intend; And if the means be just, the conduct true, Applause, in spite of trivial faults, is due.

t. POPE- Essay on Criticism. Line 255. Ten censure wrong for one who writes amiss.

Pope, Essay on Criticism. Line 6. The gen'rous Critic fann'd the Poet's fire, And taught the world with reason to admire.

POPE- Essay on Criticism. Line 100. The line too labours, and the words more

slow.

POPE- Essay on Criticism. Line 370. With pleasure own your errors past, And make each day a critic on the last.

POPE - Essay on Criticism. Line 571. Critics I read on other men, And hypers upon them again ; From whose remarks I give opinion On twenty books, yet ne'er look in one. y. PRIOR-An Epistle to Fleetwood

Shepherd, Esq.

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CRITICISM.

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In such a time as this it is not meet
That every nice offence should bear its com-

ment.
b. Julius Cæsar. Act IV. Sc. 3.

'Tis a physic That's bitter to sweet end.

c. Measure for Measure. Act IV. Sc. 6.

For, poems read without a name
We justly praise, or justly blame;
and critics have no partial views,
Except they know whom they abuse.
And since you ne'er provoke their spite,
Depend upon't their judgment's right.

d. JONATHAN SWIFT- On Poetry.
How commentators each dark passage shun,
And hold their farthing candle to the sun.
Young-Love of Fame. Satire VII.

Line 97.

CURIOSITY.
I loathe that low vice, Curiosity.

BYRON— Don Juan. Canto I. St. 23.
The poorest of the sex have still an itch
To know their fortunes, equal to the rich.
The dairy-maid inquires, if she shall take
The trusty tailor, and the cook forsake.
p. DRYDEN- Sixth Satire of Juvenal.

Line 762. Ask me no questions, and I'll tell you no fibs. 9. GOLDSMITH-She Stoops to Conquer.

Act III. I saw and heard, for we sometimes Who dwell this wild, constrained by want,

come forth To town or village nigh (nighest is far), Where aught we hear, and curious are to hear, What happens new; fame also finds us out. Milton-Paradise Regained. Bk. I.

Line 330. Preach as I please, I doubt onr curious men. POPE-Second Book of Horace.

Satire XI. Line 17. I have perceived a most faint neglect of late; which I have rather blamed as mine own jealous curiosity, than as a very pretence and purpose of unkindness.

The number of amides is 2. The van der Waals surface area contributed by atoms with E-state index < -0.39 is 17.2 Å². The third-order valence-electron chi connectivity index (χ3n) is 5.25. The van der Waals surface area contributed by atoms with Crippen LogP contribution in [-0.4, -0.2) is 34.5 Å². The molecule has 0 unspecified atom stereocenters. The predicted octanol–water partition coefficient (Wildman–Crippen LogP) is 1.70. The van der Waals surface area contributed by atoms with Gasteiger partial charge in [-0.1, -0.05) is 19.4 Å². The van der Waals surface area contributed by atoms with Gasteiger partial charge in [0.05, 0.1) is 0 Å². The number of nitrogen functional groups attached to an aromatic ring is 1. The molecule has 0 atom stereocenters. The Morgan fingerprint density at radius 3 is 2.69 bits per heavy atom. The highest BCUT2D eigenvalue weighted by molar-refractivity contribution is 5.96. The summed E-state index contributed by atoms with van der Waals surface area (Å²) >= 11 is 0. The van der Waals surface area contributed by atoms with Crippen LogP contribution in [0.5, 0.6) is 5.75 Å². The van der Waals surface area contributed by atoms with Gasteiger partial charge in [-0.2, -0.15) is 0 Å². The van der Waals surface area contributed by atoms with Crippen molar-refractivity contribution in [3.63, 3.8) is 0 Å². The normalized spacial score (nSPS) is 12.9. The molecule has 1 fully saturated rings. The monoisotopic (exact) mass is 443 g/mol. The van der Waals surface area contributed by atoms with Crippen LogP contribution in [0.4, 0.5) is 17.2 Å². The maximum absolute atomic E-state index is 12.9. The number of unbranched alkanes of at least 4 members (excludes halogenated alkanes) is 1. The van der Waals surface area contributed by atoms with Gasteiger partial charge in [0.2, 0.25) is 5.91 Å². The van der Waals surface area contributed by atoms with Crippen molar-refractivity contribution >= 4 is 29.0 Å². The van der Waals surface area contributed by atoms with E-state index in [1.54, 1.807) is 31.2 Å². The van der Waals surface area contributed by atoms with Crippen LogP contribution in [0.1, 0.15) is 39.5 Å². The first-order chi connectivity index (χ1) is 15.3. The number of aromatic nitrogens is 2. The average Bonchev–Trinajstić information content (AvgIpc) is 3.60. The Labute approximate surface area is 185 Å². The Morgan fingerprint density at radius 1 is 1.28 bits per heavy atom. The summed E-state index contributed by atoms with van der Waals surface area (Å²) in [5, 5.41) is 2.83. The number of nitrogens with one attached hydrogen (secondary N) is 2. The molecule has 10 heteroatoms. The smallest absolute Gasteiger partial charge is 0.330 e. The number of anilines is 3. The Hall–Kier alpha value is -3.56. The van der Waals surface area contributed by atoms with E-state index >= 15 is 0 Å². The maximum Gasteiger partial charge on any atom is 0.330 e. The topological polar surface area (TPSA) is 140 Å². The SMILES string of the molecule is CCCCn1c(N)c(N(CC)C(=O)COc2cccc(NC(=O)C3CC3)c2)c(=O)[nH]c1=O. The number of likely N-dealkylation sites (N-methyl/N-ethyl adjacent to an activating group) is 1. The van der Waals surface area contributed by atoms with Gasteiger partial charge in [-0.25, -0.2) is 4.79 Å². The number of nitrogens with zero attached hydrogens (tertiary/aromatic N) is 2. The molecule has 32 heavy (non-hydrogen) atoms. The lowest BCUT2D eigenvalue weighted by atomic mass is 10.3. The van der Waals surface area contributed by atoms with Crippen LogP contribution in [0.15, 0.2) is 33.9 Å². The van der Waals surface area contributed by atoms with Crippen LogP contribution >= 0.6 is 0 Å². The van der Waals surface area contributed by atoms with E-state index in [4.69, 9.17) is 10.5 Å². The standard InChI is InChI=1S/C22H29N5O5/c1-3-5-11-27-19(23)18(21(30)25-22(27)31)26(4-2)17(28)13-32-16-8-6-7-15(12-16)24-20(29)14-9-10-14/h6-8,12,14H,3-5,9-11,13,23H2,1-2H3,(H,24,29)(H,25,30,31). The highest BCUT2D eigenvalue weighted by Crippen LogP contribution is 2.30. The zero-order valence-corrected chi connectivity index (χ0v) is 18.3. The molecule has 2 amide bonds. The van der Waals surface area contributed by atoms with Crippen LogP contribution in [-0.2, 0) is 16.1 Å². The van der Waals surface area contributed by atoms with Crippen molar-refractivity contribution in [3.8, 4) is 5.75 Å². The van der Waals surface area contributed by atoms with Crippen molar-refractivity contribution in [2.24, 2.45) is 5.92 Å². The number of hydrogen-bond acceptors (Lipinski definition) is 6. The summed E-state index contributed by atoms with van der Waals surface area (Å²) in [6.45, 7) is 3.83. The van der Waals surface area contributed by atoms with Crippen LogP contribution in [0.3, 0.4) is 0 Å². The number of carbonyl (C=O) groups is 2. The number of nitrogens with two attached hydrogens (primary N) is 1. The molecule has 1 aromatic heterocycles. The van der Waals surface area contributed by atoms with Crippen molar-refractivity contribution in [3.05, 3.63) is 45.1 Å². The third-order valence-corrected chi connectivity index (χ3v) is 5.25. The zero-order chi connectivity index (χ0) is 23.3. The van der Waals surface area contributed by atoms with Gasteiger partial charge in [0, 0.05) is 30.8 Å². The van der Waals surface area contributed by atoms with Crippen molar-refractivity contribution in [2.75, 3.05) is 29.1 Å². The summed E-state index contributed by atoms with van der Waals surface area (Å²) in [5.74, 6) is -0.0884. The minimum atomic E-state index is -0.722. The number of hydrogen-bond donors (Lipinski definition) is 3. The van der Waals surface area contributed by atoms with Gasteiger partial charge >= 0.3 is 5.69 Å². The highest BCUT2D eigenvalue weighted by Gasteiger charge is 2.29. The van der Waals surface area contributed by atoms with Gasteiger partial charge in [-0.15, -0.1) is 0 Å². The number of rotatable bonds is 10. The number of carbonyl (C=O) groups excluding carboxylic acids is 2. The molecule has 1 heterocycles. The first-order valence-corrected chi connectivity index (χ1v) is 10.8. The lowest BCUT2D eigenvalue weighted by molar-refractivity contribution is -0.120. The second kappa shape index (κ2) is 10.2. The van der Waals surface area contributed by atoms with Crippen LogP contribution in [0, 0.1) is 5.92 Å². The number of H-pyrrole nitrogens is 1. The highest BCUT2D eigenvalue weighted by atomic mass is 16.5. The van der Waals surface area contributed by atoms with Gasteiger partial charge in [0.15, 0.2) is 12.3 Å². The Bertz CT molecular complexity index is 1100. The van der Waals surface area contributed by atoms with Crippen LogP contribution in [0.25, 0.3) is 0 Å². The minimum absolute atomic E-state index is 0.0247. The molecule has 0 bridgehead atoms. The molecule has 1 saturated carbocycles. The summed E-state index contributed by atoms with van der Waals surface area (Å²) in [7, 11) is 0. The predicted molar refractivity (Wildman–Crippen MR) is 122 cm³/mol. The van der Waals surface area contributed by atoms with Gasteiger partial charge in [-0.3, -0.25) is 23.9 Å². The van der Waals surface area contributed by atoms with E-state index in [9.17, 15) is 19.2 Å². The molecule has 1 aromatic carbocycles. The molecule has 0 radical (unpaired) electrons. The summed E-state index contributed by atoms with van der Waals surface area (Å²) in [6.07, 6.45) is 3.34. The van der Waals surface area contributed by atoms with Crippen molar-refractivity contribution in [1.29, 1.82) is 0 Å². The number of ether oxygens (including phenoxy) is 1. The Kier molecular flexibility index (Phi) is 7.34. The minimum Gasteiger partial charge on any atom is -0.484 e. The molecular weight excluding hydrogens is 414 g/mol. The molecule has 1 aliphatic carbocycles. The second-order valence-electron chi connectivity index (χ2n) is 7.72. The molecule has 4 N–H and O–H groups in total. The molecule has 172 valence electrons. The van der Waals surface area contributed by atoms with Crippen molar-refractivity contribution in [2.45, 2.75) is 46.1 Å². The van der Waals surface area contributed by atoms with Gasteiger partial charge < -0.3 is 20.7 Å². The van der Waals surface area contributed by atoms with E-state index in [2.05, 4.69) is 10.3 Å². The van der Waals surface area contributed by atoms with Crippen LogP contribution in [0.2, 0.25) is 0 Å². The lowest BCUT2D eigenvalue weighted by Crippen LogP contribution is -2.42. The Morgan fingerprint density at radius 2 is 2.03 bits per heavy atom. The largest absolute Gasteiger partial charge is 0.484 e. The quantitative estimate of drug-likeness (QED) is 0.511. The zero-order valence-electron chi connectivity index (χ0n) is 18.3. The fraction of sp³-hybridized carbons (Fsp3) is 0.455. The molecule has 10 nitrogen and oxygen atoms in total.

t. King Lear. Act I. Sc. 4. They mocked thee for too much curiosity. Timon of Athens. Act IV. Sc. 3.

I have seen A curious child, who dwelt upon a tract Of inlaid ground, applying to his ear The con volutions of a smooth-lipped shell; To which, in silence hushed, his very soul Listened intensely.

WORDSWORTH-The Excursion. Bk, 6.

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CRUELTY.

Man's inhumanity to man Makes countless thousands mourn. j. Buexs- Man Was Made to Mourn.

Detested sport, That owes its pleasures to another's pain. 9. COWPER- The Task. Bk. III.

Line 326.

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It's not the linen you're wearing out,
But human creatures' lives.
he HooD--Song of the Shirt.

The Puritans hated bearbaiting, not because it gave pain to the bear, but because it gave pleasure to the spectators. i. MACAULAY -- History of England.

Vol. I. Ch. III.

V.

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CUSTOM Great things astonish us, and small dishearten: Custom makes both familiar. DE LA BRUYERE- The Characters or Manners of the Present Age.

Vol. II. Ch. II. Man yields to custom, as he bows to fate, In all things ruled-mind, body, and estate; In pain, in sickness, we for cure apply To them we know not, and we know not why.

X. CRABBE--Tale. The Gentleman Farmer.